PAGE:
Communication That Gets in the Way
One of the most enjoyable assignments I have had recently is writing for Rapid Refill. This printer ink recycler/refurbisher/retailer is striving to become more than just a seller of printer ink. Rapid Refill is the friendly expert about recycling all things within their community. They are creating a repository of frank, optimistic solutions for their customers to access and they do it with an authentic, helpful, friendly voice. Rapid Refill is using accessible WORDS to create their brand.
I compare that to a CEO of a Fortune 100 company who spoke recently to his leadership team about the frustration he had with words. Turns out he and his leadership team had created quite a snarl by turning the company loose on a goal that (roughly) sounded like this: “We will embrace a digital world and thrive on the connections it delivers.” I know what you are thinking: WTF? How does that help anyone figure out how to prioritize their work and the company’s opportunities? Yet, he stood in front of his team berating them for asking questions about what “the digital world” meant and what “connections” they were supposed to focus on.
As a business executive, most of us could use a good communications expert. Someone who will keep us on message and make sure that our vocabulary is as clear and as explicit as it can be. Jargon, acronyms and business shorthand (like “drinking the KoolAid” or “critique versus create”) slip into our conversations and make our communication cryptic for our listeners. In a Communication 101 class I took back at Michigan State, I learned that good communication is the responsibility of the speaker – not the audience. And yet, most of the time, speakers don’t take the time to objectively listen to their own communication and ask if they are being direct and clear enough for their audience to understand their true message.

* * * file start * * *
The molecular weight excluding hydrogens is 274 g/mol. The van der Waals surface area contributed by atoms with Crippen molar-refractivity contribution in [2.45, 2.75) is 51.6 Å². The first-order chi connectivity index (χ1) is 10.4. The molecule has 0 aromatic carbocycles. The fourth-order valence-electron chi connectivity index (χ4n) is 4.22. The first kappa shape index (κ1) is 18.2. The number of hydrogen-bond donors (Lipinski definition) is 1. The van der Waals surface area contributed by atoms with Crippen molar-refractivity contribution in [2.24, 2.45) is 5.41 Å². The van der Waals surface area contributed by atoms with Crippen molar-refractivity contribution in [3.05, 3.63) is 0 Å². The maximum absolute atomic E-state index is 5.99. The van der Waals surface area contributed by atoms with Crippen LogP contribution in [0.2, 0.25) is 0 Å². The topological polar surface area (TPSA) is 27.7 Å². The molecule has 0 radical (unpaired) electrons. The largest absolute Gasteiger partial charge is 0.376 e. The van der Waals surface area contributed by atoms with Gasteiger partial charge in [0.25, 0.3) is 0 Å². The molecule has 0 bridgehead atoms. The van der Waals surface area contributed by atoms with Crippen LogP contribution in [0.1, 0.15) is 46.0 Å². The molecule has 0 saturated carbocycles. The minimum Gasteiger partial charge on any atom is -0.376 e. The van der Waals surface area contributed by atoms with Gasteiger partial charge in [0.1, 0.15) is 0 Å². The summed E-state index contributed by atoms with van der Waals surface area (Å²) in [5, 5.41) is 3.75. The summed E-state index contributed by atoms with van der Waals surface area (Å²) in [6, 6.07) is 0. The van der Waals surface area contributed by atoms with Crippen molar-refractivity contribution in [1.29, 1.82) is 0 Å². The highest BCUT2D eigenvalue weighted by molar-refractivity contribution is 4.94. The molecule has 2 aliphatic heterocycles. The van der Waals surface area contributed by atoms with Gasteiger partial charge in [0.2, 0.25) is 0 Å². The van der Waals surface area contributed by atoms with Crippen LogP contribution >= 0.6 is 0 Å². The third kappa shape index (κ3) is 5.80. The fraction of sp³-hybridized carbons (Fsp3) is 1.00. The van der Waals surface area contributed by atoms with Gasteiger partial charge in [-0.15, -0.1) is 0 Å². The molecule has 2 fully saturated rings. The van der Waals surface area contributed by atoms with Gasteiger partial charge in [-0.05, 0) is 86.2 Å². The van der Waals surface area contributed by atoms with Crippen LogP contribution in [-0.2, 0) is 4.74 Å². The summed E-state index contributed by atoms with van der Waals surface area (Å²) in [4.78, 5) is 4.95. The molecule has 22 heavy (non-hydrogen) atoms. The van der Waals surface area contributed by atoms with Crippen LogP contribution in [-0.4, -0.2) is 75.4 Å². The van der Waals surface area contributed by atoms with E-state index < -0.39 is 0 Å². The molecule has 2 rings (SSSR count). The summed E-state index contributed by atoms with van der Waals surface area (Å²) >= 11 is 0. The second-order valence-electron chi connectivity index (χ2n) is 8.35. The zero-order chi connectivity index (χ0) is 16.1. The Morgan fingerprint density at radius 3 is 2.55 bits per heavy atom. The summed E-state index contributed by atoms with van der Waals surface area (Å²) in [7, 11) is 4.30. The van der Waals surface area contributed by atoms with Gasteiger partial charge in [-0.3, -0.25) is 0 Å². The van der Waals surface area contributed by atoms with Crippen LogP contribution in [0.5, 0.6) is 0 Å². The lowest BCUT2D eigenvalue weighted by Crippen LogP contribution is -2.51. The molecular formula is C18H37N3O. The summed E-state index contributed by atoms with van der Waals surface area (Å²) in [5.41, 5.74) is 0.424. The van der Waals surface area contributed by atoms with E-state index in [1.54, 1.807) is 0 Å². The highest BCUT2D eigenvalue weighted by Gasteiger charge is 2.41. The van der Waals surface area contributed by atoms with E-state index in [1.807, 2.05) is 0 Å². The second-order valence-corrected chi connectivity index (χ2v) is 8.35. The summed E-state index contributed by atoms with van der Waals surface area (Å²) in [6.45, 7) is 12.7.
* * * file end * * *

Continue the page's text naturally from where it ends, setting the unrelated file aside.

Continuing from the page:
As I mentioned in the earlier post “How Rabid Wolverines and Communication Threaten Your Company” Clear, unvarnished honest communication is a HUGE personal brand attribute. Developing a style that is accessible to everyone from janitors through CFO’s is important for directing a company or a classroom. If your team is unfocused – or worse, focused on the wrong things – ask yourself if you have been clear in your communication. My credo of “Chaos to Clarity” begins with clear communication.